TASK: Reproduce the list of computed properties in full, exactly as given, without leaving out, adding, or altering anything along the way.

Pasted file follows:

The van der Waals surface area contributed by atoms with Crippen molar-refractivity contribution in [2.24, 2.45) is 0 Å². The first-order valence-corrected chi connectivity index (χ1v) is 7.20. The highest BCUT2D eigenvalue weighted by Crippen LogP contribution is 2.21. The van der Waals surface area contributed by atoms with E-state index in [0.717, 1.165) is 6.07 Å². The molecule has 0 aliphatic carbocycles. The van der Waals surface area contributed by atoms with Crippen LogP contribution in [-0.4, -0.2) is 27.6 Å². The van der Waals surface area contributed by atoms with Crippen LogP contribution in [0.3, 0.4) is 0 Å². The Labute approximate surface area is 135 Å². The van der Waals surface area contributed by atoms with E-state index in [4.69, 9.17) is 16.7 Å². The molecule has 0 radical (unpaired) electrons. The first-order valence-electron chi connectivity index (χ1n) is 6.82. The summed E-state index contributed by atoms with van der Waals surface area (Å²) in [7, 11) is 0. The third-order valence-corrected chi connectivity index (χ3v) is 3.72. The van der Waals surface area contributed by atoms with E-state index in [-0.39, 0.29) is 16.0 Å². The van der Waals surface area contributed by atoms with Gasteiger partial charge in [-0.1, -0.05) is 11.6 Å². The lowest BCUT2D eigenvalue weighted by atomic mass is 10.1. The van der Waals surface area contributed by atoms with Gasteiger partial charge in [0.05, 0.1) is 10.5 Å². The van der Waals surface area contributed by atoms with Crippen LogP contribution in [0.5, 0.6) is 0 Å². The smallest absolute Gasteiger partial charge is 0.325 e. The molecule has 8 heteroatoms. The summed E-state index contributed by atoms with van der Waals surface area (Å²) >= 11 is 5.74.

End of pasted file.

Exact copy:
The van der Waals surface area contributed by atoms with Crippen molar-refractivity contribution in [2.24, 2.45) is 0 Å². The first-order valence-corrected chi connectivity index (χ1v) is 7.20. The highest BCUT2D eigenvalue weighted by Crippen LogP contribution is 2.21. The van der Waals surface area contributed by atoms with E-state index in [0.717, 1.165) is 6.07 Å². The molecule has 0 aliphatic carbocycles. The van der Waals surface area contributed by atoms with Crippen LogP contribution in [-0.4, -0.2) is 27.6 Å². The van der Waals surface area contributed by atoms with Crippen LogP contribution in [0.3, 0.4) is 0 Å². The Labute approximate surface area is 135 Å². The van der Waals surface area contributed by atoms with E-state index in [4.69, 9.17) is 16.7 Å². The molecule has 0 radical (unpaired) electrons. The first-order valence-electron chi connectivity index (χ1n) is 6.82. The summed E-state index contributed by atoms with van der Waals surface area (Å²) in [7, 11) is 0. The third-order valence-corrected chi connectivity index (χ3v) is 3.72. The van der Waals surface area contributed by atoms with E-state index in [-0.39, 0.29) is 16.0 Å². The van der Waals surface area contributed by atoms with Gasteiger partial charge in [-0.1, -0.05) is 11.6 Å². The lowest BCUT2D eigenvalue weighted by atomic mass is 10.1. The van der Waals surface area contributed by atoms with Gasteiger partial charge in [0.05, 0.1) is 10.5 Å². The van der Waals surface area contributed by atoms with Crippen LogP contribution in [0.5, 0.6) is 0 Å². The smallest absolute Gasteiger partial charge is 0.325 e. The molecule has 8 heteroatoms. The summed E-state index contributed by atoms with van der Waals surface area (Å²) >= 11 is 5.74.